Grange Road, Alresford, Hampshire
The church and its associated buildings lie on an attractive sloping site on the southern outskirts of Alresford. Built in 1967-8, the church reflects typical architectural and liturgical interests of the time – a desire to break away from historicism, use modern materials, and achieve modern liturgical planning with a brought-forward altar and a three-sided arrangement for the sittings. The focus on the altar is emphasised by the use of a glazed lantern over it, a device derived from Maguire and Murray’s influential church of St Paul, Bow Common (1958-60), with the use of a steep monopitch lit on one side perhaps owing something to Gillespie, Kidd and Coia’s St Paul, Glenrothes (1956-7). In the diocese of Portsmouth the design is paralleled in the exactly contemporary church of St John Bosco, Woodley, Berkshire.
Catholicism in the area, focused on Tichborne House, appears to have enjoyed a little-persecuted existence since the Reformation. Catholics were served by chapels at Tichborne House until the present church of St Gregory the Great was built in 1967-8 to designs by Melhuish Wright & Evans of Wimbledon: builder Jenkins & Co. of Southampton. The church was consecrated on 11 July 1975. A parish centre was added in 2004.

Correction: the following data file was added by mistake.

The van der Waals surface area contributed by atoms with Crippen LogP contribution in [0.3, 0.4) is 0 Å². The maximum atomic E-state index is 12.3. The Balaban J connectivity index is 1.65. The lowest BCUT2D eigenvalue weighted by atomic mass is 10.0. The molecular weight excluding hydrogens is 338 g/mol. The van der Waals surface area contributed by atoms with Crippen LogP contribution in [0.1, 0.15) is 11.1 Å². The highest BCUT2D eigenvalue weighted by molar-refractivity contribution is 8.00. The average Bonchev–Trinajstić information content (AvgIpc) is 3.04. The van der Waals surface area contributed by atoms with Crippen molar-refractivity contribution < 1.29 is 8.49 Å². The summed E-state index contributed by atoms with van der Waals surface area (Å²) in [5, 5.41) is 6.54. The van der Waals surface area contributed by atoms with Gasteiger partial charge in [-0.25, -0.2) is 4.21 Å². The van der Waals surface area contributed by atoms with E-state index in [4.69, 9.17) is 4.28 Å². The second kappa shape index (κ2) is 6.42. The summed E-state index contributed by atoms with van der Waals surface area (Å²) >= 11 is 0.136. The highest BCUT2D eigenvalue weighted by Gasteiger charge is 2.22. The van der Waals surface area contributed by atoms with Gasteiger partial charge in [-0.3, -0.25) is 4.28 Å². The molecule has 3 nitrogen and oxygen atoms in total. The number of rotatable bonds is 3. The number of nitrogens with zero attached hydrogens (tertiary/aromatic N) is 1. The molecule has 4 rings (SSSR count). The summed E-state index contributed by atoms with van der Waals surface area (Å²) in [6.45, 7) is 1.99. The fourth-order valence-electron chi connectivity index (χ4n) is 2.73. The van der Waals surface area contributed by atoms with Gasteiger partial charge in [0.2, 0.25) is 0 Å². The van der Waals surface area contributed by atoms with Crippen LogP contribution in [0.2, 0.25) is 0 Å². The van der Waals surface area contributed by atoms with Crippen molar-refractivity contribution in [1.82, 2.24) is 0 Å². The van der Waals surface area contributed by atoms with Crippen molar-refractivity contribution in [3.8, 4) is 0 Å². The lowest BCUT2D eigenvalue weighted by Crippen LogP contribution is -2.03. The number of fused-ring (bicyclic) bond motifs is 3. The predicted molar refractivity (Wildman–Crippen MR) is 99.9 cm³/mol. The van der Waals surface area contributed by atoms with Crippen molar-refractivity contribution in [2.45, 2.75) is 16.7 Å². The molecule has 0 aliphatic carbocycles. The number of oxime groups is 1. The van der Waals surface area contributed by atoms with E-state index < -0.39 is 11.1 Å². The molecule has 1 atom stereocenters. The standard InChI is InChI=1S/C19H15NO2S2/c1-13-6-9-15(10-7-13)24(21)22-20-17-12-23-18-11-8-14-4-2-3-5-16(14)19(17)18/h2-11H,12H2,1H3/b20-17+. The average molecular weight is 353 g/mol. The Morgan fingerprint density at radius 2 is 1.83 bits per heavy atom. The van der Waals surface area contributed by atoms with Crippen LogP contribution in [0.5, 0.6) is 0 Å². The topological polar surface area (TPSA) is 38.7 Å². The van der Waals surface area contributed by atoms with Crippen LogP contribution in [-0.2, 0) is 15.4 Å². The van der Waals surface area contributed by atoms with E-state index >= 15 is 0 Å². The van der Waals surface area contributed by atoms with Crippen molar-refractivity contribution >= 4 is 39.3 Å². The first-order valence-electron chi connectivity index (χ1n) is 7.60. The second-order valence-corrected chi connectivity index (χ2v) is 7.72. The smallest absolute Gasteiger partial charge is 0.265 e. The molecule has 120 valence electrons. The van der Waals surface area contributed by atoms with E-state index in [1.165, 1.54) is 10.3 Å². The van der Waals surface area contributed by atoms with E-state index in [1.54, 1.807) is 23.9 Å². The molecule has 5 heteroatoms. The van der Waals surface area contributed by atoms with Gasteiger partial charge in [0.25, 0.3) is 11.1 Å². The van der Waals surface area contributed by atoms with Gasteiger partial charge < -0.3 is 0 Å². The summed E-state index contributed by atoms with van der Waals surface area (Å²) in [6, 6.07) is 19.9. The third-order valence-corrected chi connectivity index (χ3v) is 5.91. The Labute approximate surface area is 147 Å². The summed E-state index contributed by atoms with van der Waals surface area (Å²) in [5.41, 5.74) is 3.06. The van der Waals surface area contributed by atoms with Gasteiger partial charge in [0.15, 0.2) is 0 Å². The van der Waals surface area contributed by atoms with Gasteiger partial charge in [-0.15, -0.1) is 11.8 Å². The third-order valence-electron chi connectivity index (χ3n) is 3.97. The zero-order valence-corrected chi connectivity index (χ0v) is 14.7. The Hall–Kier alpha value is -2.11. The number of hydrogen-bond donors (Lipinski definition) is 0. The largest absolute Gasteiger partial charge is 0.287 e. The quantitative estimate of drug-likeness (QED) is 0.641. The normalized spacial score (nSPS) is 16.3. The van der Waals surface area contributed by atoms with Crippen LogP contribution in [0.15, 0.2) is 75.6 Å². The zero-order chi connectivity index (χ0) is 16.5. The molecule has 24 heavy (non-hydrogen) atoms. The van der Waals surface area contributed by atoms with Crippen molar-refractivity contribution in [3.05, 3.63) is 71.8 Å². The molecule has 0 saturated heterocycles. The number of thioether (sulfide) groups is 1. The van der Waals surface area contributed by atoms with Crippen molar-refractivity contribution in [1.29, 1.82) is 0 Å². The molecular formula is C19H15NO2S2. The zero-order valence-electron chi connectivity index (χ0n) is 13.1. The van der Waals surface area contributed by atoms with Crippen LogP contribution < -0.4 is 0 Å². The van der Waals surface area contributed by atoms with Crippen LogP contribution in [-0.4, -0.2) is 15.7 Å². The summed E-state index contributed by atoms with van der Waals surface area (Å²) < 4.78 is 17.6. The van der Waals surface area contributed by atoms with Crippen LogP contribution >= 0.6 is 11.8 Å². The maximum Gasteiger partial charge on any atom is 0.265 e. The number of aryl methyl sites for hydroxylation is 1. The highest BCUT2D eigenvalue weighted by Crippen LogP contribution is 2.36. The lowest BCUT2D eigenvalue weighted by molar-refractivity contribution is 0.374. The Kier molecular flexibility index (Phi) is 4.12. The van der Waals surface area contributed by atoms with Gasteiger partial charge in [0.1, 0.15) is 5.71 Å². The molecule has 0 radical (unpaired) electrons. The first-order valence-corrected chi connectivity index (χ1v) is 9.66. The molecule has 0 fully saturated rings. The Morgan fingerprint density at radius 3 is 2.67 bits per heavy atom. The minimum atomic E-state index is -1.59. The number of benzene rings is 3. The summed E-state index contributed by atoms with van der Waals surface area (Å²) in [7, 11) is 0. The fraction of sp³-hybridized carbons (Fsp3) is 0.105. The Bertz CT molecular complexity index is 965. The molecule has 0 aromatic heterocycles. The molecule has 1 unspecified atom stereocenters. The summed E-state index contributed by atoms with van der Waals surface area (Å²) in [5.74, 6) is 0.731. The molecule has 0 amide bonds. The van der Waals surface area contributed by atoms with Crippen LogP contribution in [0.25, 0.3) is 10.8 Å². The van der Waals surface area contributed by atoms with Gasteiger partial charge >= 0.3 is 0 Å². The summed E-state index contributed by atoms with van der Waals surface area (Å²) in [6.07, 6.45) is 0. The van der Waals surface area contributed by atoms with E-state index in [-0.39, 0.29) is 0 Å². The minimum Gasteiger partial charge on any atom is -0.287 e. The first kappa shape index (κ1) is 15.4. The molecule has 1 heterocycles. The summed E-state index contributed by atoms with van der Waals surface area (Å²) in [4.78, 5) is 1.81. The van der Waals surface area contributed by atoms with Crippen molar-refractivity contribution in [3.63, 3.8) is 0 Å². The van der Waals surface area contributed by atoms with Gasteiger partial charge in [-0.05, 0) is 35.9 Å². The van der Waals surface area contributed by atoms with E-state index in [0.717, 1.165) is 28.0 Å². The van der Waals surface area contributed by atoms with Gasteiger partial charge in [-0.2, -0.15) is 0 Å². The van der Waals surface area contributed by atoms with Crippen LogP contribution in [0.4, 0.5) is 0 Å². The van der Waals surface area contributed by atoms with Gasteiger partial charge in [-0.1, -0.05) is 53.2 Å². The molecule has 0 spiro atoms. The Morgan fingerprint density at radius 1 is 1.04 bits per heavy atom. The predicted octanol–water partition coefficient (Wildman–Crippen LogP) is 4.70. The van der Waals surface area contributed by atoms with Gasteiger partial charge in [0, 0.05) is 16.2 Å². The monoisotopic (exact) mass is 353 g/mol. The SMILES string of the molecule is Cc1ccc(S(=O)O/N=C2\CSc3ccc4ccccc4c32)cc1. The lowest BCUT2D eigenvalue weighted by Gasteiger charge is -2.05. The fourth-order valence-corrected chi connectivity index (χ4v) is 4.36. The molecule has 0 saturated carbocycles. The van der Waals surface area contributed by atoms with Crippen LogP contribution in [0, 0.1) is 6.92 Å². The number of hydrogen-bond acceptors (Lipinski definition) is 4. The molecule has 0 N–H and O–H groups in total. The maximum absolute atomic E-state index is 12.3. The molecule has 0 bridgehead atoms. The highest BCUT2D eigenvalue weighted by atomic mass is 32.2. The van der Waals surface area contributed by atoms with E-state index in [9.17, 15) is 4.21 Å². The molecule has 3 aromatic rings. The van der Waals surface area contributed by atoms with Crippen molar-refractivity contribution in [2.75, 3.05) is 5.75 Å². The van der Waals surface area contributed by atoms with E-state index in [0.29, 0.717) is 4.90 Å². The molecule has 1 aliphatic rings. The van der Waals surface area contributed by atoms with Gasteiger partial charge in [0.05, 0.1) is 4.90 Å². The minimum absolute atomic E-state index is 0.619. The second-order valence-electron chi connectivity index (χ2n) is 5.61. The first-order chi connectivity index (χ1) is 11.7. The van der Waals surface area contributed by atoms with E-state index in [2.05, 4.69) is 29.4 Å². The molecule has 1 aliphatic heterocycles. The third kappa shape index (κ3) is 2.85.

The church is faced with light brown bricks laid in stretcher bond. Plain brown tiled roofs. The planning allows a square worship area with a slightly projecting western porch flanked by a sacristy (south) and utility rooms (north). The roof of the main body of the building is raked forward with horizontal timber panelling over the brick walling. Behind this comes a towering central area formed of a tiled pyramid out of which bursts a tall, monopitch lantern whose glazed face, with eight mullioned lights, is aligned west. All this is subsidiary to creating the interior spaces and effects.
The church clearly shows a clear attempt to design the building from the inside out. This is based round a square worship area where the ruling principle is indirect lighting. Four concrete columns are placed within the corners of the square and between them are placed deep reinforced concrete columns which a) support the superstructure and b) conceal metal ‘clerestory’ lights on the outer perimeter walls of the worship area.
The central area rakes up to a square area with a horizontal grid of timbers in its lower parts then, above, a funnel of light formed by the triangular apex of the building (vertical glazed part; monopitch tiled roof). When built the all-over internal timber panelling was entirely stained: the rather overpowering effect has led the parish to apply white painting to the boarding in the lantern during a recent refurbishment.
There is a rather incongruous High Victorian organ signed ‘W. Sweetland, Bath, 1866’ in the northeast corner.
Original Date: 1967
Conservation Area: Yes
Listed Grade: Not Listed